O, how we could use a Diana Prince, a 5000-year-old Amazon warrior daughter of Zeus, flourisher of the “God killer” sword not just to slaughter spike-helmeted German WW1 soldiers, but leap into our future to do something deliciously nasty to Donald Trump’s whole crew starting with the women-hating Steve Bannon and Jeff Sessions.
Our failing politics, currently dominated by men of both parties, badly needs a regiment of Dianas to remind us that fresh blood and female aggression pay off, at the box office, in DC Comics and just possibly in our gerrymandered polling booth.
It’s so obvious. Women on the front line, women as fighters with the most to lose, and women as the spearhead of what used to be called the “Resistance.”
In light of Trump-Mulvaney’s baby killing cuts in women and children’s support programs, women have a snarling dog in this fight.
Why not? If timid, misogynstic Hollywood dares risk kazillions of dollars on – gasp! – a woman Patty Jenkins directing a female crew on a woman-hero movie, why can’t we push on with women leading, and occupying positions of power in the anti-Trump movement?
Fire Perez and Ellison and get some organizationally competent, eloquent females at the very top of the snobbly, wobbly Democratic pyramid collapsing before our eyes. Pension off Hillary, exile Debbie Wasserman Schultz to Devil’s Island, and gird ourselves for the fight of our lives – smack right in the smoosh of that vast Confederate nation of women haters (including many women).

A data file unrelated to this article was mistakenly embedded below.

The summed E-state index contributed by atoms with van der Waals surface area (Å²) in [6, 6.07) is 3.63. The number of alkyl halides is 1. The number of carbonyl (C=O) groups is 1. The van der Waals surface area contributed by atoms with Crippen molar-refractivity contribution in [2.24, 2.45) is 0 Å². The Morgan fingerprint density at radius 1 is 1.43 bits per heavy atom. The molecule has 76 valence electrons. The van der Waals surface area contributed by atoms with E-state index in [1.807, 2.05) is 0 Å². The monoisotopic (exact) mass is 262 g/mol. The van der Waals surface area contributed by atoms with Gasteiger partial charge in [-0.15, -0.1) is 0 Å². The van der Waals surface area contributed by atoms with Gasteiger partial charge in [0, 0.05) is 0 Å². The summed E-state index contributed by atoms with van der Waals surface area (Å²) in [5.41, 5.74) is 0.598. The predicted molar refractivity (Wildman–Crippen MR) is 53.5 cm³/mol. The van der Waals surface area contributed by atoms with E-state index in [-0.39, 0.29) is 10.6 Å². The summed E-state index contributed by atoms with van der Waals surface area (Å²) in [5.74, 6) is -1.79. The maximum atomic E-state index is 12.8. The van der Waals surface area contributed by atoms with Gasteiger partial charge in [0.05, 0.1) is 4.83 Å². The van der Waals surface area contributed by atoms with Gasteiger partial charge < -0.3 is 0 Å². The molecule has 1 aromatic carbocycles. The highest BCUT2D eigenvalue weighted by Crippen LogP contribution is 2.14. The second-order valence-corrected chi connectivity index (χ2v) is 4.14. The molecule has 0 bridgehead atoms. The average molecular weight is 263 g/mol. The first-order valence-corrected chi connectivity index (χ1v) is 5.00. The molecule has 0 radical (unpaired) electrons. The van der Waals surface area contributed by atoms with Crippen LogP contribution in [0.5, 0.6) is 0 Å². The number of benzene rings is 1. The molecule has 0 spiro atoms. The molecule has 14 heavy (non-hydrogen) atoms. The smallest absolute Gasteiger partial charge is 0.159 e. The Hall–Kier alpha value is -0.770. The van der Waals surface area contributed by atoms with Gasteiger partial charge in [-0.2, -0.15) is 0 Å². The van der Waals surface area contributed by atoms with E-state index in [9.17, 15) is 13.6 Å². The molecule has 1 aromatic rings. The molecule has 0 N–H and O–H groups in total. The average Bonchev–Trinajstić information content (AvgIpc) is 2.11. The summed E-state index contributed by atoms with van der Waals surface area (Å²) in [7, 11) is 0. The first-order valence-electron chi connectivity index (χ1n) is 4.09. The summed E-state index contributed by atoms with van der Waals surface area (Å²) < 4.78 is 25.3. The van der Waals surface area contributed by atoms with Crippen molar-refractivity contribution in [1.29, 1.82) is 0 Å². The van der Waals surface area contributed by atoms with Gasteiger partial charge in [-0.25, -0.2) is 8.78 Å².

There are, or will be, statistic-laden polls “proving” misogyny killed Hillary so why put our hand back in the woman eating fire? Too risky?
I know some Class A women who never went into politics because of domestic chores or they didn’t “know enough math” or “I hate public speaking”, And sometimes, behind it all, a man’s silent or not so silent signal, If you do this I won’t love you.
What a waste.
Just by being born female doesn’t make a woman an angel, as we know only too well. (Thatcher, May, DeVos, Ann Coulter).
So what? What’s to lose?
There are many, many Zeus’s daughters among us.
(Clancy Sigal is a screenwriter and novelist. His latest book is Black Sunset.)
WHY ISRAELIS MUST DISRUPT THE OCCUPATION
A Reader Writes: You’re too busy to read the Electronic Intifada regularly, but we found this by Miko Peled today. Brave guy. In the video, you can see him being arrested around the 12:10 time slot. I want the T-shirt he’s wearing! Will do a search. I wear one now that says “End the Occupation.”
“TWO CELEBRATED GUITAR MASTERS,”
Andrew York & Alex De Grassi, performing in Mendocino, CA
July 15, 2017 at 2:30 PM
Hill House Inn
10701 Palette Drive, Mendocino, California 95460
“Alex de Grassi is a treasure... his technical wizardry as well as his vibrant and poetic music-making make him one of the most distinctive steel-string guitarists performing today.”
—-David Spelman, Director of the New York Guitar Festival
"Andrew York’s eclectic writing and playing constitute one of the hippest styles in American classical guitar.” ---Jim Ferguson, Guitar Player Magazine